Uber’s legal woes with its drivers are far from over. In August, a federal judge rejected a proposed $100 million settlement with drivers in California and Massachusetts who claimed they should be classified as employees instead of independent contractors. Earlier this month, a case alleging Uber’s five-star rating system is racially discriminatory advanced before the Equal Employment Opportunity Commission.
The latest wrinkle comes from New York, where state regulators have determined two former Uber drivers are eligible for unemployment payments. The crucial subtext: Those drivers are being classified by the state as employees, not contractors.
Levon Aleksanian and Jakir Hossain both filed for unemployment benefits last year after being “deactivated”—Uber-speak for fired—by the ride-hailing company. Such applications are supposed to take three to six weeks to resolve, but Aleksanian’s and Hossain’s remained in flux for months for unexplained reasons. This July, the New York Taxi Workers Alliance, which advocates on behalf of for-hire drivers in the city, sued the state for ”refusal to investigate or adjudicate complaints for unemployment insurance benefits.”
Aleksanian was notified of his eligibility for benefits in early August (up to $420 per week), and Hossain late last month (up to $353 per week). The state’s determinations, first reported by the New York Times last night, are narrow in that they apply only to the two drivers’ unemployment insurance claims and do not extend to other drivers who work for Uber.
Even so, the rulings could prove significant. Workers advocates are hailing them as a “game-changing” victory and hoping to push the state toward similar determinations in the future. The New York Taxi Workers Alliance is calling for the labor department to “conduct a comprehensive audit of Uber to determine all workers as employees and therefore eligible for unemployment benefits and protected under wage and hour laws.” Catherine Ruckelshaus, general counsel for the National Employment Law Project, said in a statement that the determinations ”should put an end to Uber’s charade that its drivers are not employees.”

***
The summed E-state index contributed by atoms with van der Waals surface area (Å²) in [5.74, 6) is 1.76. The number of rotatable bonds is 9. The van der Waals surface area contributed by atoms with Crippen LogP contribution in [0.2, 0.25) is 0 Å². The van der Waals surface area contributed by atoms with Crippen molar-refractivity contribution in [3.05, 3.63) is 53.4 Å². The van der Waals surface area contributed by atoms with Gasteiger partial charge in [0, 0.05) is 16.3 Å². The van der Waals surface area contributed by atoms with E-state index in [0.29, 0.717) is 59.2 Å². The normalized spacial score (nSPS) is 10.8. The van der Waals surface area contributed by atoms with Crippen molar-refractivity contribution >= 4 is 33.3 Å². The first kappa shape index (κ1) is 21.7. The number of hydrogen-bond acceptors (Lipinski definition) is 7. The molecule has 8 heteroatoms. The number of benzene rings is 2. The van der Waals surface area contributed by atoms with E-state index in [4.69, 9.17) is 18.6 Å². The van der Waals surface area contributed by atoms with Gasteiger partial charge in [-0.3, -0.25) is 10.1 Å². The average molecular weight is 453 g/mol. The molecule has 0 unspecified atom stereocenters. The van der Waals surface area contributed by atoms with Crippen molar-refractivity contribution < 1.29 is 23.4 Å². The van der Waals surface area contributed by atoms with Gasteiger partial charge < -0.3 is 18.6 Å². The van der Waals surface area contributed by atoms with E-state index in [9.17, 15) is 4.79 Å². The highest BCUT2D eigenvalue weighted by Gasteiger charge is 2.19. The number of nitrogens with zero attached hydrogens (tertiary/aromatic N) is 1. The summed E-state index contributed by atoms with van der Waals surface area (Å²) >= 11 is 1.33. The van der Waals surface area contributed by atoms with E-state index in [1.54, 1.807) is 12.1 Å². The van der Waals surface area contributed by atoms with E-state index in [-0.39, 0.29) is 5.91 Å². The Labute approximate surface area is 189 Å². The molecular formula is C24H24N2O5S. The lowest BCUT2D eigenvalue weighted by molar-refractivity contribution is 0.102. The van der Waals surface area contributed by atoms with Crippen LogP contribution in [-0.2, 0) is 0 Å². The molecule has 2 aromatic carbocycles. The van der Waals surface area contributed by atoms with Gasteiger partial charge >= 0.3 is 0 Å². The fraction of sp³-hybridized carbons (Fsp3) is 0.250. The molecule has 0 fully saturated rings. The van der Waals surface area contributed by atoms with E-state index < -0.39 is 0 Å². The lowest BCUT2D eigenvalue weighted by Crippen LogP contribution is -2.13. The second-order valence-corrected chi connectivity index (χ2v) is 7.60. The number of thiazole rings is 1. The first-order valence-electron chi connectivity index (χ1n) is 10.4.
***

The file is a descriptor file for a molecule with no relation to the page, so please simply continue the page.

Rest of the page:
Uber has walked a fine line in New York, where its service is legal only in New York City, and only under the strict oversight of the local taxi authority. While New York is among Uber’s biggest US markets, the company has fought bitterly with the powerful taxi industry and failed repeatedly to get ride-hailing extended to the rest of the state.
Uber said in a statement that it has appealed the determinations, and noted that the New York labor department has on several other occasions found its drivers to be independent contractors. “As employees, drivers would lose the personal flexibility they value most,” Matt Wing, an Uber spokesman, said. “They would have set shifts, earn a fixed hourly wage, and be unable to use other ridesharing apps.”
Treating workers as contractors rather than employees is vital to Uber’s business model. It means Uber doesn’t have to provide drivers with the benefits of a traditional corporate job, such as health care and retirement plans, or even pay them a guaranteed minimum wage. Companies that follow this model are estimated to save as much as 30% on labor costs. For Uber, another benefit is that contractors are required to pay their own on-the-job expenses, which for ride-hailing includes everything from gas to car insurance. All of that helps Uber keep costs low, fares cheap, and thin margins viable.
In California, at least two Uber drivers have been deemed eligible for jobless benefits in recent years, though others have been ruled independent contractors. In another particularly high profile case, the California Labor Commission last summer found former Uber driver Barbara Ann Berwick to be an employee of the company and awarded her roughly $4,000 in unpaid expenses. Uber has also appealed that decision.